Following surgery at the Orthopaedic Surgery Center of Panther Creek, you will be closely observed in the recovery room while you are waking up. During this time, your nurse will monitor your vital signs and administer medications for pain and or nausea if you need them. After approximately one hour, we will bring your friend or family member back to sit with you.
Before going home, our nursing staff will provide you and your accompanying person with instructions about your medications, dressings, exercises and follow-up appointments. Please use this time to ask any questions that you may have regarding your post-operative care.
The time after surgery is critical to your recovery. Although the surgical part is over and you can look forward to improved mobility and overall quality of life, the final outcome of your surgery depends in large part on what you do and don’t do after you get home.
We have prepared some dos and don’ts for you so that you know what to expect after you go home post-surgery.
Many people think the reason for the no-driving-after-surgery rule is anesthesia. And though it is true that a person’s motor skills and judgment can be seriously diminished by anesthesia and pain meds, they are only part of the problem. The sudden and sometimes awkward movements of driving as well as the stress of it can influence your recovery, too.
Unnecessary straining of any sort (that includes working out, too) could not only cause wounds to reopen, it can cause infection in areas of broken skin.
According to research from the Copenhagen Wound Healing Center at the University of Copenhagen, smoking decreases the amount of oxygen that can reach a wound and interferes with the functioning of inflammatory cells that help to speed healing. Smoking can increase the healing time of surgical wounds by up to weeks, while simultaneously increasing the risk of post-operative infections and pneumonia.
It is understandable that once you feel better, you want to forget all about the surgery, thinking you don’t need a surgeon any more. However, your surgical staples or sutures need to be removed, your wound checked out, and your condition evaluated. If you have any questions about your follow-up appointment with your physician, contact our orthopedic surgery center, NC.
Following surgery, you should wait at least one to three days before you begin doing any sports. Ask your surgeon for instructions regarding your specific condition and type of surgery.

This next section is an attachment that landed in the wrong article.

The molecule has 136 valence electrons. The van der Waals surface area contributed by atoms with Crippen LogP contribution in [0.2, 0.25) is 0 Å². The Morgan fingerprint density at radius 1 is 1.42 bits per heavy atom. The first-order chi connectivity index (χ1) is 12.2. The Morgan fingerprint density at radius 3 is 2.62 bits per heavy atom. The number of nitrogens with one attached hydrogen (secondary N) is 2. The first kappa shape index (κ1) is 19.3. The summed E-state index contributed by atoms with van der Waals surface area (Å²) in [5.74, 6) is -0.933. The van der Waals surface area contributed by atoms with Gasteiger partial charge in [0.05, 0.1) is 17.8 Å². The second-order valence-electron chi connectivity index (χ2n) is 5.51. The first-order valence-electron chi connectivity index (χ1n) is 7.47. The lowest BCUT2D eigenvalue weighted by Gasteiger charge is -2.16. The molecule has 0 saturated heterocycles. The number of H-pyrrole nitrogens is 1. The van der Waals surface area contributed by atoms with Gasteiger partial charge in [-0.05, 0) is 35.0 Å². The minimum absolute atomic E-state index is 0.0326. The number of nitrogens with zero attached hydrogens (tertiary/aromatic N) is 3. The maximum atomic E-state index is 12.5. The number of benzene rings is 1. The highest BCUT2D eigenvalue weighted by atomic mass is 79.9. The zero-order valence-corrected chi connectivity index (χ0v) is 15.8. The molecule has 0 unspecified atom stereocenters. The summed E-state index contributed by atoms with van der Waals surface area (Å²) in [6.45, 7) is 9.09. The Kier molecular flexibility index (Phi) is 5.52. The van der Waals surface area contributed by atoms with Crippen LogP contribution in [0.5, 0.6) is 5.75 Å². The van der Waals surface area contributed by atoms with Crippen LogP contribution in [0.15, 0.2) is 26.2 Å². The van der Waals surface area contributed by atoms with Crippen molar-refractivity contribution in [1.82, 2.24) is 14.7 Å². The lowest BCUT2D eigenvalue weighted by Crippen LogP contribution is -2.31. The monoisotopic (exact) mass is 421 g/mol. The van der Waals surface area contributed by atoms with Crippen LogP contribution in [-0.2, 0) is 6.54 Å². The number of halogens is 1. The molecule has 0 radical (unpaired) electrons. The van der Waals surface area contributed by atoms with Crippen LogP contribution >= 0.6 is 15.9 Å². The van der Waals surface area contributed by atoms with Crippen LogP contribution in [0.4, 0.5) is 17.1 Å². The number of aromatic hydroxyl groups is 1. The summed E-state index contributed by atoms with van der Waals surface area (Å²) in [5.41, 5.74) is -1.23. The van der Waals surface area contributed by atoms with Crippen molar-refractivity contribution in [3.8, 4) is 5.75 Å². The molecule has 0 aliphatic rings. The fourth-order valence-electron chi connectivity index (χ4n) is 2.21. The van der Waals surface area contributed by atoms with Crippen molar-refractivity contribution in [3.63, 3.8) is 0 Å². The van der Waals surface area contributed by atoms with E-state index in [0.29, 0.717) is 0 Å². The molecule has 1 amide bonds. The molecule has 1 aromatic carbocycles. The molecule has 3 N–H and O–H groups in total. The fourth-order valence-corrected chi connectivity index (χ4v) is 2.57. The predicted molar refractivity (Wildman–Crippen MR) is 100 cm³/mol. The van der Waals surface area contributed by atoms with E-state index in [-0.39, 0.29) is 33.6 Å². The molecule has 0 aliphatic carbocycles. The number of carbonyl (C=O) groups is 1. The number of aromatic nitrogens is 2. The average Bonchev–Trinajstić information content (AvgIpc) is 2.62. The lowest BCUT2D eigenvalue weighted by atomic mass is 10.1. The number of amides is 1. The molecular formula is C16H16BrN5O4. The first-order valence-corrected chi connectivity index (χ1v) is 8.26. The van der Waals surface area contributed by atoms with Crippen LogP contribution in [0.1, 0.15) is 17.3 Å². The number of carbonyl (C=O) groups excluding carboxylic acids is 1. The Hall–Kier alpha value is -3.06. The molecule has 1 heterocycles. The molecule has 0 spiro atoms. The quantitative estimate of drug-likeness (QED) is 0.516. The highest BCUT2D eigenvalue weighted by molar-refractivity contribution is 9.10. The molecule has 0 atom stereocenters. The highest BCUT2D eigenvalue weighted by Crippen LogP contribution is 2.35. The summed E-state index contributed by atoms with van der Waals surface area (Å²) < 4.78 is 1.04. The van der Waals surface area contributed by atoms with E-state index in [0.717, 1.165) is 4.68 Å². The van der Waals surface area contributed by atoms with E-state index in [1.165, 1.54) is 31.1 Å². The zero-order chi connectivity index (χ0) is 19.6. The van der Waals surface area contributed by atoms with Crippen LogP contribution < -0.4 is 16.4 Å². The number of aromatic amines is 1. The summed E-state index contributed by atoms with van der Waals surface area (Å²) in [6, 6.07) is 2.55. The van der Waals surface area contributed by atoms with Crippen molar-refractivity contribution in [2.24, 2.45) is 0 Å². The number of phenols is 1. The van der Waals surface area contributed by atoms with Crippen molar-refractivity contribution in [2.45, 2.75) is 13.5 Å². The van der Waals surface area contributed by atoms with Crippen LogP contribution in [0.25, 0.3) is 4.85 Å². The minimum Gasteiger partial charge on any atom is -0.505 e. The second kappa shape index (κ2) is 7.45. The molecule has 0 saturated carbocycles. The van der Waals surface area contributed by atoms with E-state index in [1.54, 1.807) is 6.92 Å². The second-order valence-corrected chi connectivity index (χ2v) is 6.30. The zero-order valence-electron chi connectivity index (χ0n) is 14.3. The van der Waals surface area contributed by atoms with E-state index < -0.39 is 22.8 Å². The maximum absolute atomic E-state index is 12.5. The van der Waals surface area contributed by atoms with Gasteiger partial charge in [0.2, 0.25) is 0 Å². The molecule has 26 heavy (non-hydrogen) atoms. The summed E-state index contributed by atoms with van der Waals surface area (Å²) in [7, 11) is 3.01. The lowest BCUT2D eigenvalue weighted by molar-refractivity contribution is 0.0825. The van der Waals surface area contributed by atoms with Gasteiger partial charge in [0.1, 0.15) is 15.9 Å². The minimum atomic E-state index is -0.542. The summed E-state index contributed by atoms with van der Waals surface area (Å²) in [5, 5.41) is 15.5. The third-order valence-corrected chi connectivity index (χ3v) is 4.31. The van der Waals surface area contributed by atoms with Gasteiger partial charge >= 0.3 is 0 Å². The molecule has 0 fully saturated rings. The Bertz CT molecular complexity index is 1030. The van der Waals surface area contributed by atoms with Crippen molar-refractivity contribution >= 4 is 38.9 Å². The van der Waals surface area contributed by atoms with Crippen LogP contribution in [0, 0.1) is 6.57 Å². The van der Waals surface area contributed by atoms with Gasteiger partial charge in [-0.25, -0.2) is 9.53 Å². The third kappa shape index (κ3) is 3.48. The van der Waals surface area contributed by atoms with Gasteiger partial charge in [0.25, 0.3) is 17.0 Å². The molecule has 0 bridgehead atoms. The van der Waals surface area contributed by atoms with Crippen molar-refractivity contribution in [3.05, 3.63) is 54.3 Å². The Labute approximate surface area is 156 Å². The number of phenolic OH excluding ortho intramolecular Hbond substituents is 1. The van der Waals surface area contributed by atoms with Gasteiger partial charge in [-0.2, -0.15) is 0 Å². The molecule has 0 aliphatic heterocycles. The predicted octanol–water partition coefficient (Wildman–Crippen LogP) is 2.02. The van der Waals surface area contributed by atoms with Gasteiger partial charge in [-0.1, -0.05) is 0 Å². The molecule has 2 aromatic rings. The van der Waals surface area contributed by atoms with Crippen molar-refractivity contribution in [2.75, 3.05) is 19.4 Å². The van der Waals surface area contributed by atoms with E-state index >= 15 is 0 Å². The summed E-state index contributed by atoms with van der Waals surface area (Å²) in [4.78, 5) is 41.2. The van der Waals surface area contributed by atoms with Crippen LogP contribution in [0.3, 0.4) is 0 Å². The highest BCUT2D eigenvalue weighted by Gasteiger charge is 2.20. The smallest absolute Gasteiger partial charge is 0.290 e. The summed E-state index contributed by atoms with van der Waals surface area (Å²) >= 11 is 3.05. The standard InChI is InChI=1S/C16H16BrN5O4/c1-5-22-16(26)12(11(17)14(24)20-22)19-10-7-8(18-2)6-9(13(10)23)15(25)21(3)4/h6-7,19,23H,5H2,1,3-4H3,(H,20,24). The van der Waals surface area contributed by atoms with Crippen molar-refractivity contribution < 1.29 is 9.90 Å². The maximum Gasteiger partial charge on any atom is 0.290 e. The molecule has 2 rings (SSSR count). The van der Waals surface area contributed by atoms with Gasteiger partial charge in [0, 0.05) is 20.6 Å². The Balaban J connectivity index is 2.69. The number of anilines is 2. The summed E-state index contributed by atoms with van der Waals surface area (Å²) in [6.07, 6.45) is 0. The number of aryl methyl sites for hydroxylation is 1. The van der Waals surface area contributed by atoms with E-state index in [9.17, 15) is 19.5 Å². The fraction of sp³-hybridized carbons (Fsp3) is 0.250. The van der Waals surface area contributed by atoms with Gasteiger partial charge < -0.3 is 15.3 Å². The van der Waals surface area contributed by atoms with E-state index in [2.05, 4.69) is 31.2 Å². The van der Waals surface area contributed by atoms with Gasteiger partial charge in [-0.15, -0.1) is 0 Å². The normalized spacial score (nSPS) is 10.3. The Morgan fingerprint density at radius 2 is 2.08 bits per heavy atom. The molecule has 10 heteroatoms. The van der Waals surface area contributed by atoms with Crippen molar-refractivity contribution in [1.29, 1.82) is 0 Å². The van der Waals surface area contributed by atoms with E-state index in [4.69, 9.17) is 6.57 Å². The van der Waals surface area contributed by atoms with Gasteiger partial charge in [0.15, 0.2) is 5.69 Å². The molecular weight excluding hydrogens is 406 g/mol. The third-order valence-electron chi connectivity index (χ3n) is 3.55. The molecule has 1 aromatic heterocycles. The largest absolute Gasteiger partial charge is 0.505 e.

Choosing which instructions to follow and not to follow isn’t up to you. Sometimes, you will not know the reason for a specific recommendation. If you disregard it, the consequences might be severe.
Take your pain medications as directed by your surgeon. Many procedures involve a regional nerve block that will wear off within 6-18 hours. It is important to stay on schedule with your pain medication as it will decrease the severity of pain when the block wears off. Do not force any motion that causes pain. Do not drive, operate machinery, or sign any legal documents while taking narcotic pain medication.
Ice and elevate your affected extremity to additionally reduce swelling and pain.
Post-op infections are a great risk to all surgical patients. Antibiotics help in preventing them and it’s important to take them as prescribed by your doctor. Stopping antibiotics early significantly increases your risk of developing antibiotic resistance. If this happens, it may mean that the next time you need antibiotics, they won’t work as effectively or at all.
Call your doctor if there is pus, excessive bleeding, fever, persistent pain, increased swelling or redness, or any changes in odor originating from the wound. These are frequently signs of a developing infection that needs your doctor’s immediate attention.
If your surgeon orders physical therapy after surgery, go to your physical therapy appointments. Furthermore, if the physical therapist prepares a home exercise plan for you to follow on your days off from physical therapy, do it.
If you are having anesthesia, you will need to have someone over the age of 18 remain at the Orthopaedic Surgery Center of Panther Creek during your procedure to receive discharge instructions, drive you home, and stay with you for 24 hours after your surgery. Please make arrangements ahead of time.
It is quite common to lose your appetite in the days after surgery. Nevertheless, staying hydrated and following a healthy diet after surgery can help encourage healing, minimize common complications, and help you overcome unwanted side effects of anesthesia.
If you are left with an incision after surgery, you can do some harm to it if you cough or sneeze the wrong way. A new incision isn’t very strong and a forceful sneeze can cause it to open.
A short walk every hour or two on the days following surgery can help circumvent serious complications like deep vein thrombosis (DVT) and pneumonia. It can also aid in preventing constipation, which is a common side effect of any surgical procedure. Walking can help you return to regular activities, so even if you’re tired, try to take a few steps.
In order to avoid an infection, it’s a good idea to stay away from personal care products like lotions or creams around the area of your surgery. Your doctor will advise you as to when you can go back to your daily body care routine.
Make sure you have these items waiting at home for you after surgery:
CONTACT YOUR DOCTOR WITH YOUR CONCERNS IF YOU EXPERIENCE ANY OF THE FOLLOWING:
If you have questions after your operation, please contact your physician. If you are unable to reach your physician, please call our post-op hotline at 919-719-3079. If you need immediate assistance, please call 911.